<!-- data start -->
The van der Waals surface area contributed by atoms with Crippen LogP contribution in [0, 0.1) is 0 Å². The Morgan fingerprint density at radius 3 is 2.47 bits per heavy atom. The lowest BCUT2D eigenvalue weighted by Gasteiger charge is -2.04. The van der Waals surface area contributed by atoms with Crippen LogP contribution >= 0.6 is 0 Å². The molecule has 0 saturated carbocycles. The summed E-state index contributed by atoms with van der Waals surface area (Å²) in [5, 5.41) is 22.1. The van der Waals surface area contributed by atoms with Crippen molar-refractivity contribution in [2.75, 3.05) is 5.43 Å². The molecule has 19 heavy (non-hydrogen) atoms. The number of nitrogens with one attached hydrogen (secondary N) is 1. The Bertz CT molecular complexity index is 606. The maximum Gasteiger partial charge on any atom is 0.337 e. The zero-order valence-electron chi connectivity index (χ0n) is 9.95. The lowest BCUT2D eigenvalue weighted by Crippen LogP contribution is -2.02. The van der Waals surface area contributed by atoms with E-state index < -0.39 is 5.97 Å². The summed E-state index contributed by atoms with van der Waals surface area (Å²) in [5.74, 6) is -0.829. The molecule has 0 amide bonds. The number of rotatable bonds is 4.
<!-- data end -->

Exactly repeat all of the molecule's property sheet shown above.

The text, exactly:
The van der Waals surface area contributed by atoms with Crippen LogP contribution in [0, 0.1) is 0 Å². The Morgan fingerprint density at radius 3 is 2.47 bits per heavy atom. The lowest BCUT2D eigenvalue weighted by Gasteiger charge is -2.04. The van der Waals surface area contributed by atoms with Crippen LogP contribution >= 0.6 is 0 Å². The molecule has 0 saturated carbocycles. The summed E-state index contributed by atoms with van der Waals surface area (Å²) in [5, 5.41) is 22.1. The van der Waals surface area contributed by atoms with Crippen molar-refractivity contribution in [2.75, 3.05) is 5.43 Å². The molecule has 19 heavy (non-hydrogen) atoms. The number of nitrogens with one attached hydrogen (secondary N) is 1. The Bertz CT molecular complexity index is 606. The maximum Gasteiger partial charge on any atom is 0.337 e. The zero-order valence-electron chi connectivity index (χ0n) is 9.95. The lowest BCUT2D eigenvalue weighted by Crippen LogP contribution is -2.02. The van der Waals surface area contributed by atoms with E-state index < -0.39 is 5.97 Å². The summed E-state index contributed by atoms with van der Waals surface area (Å²) in [5.74, 6) is -0.829. The molecule has 0 amide bonds. The number of rotatable bonds is 4.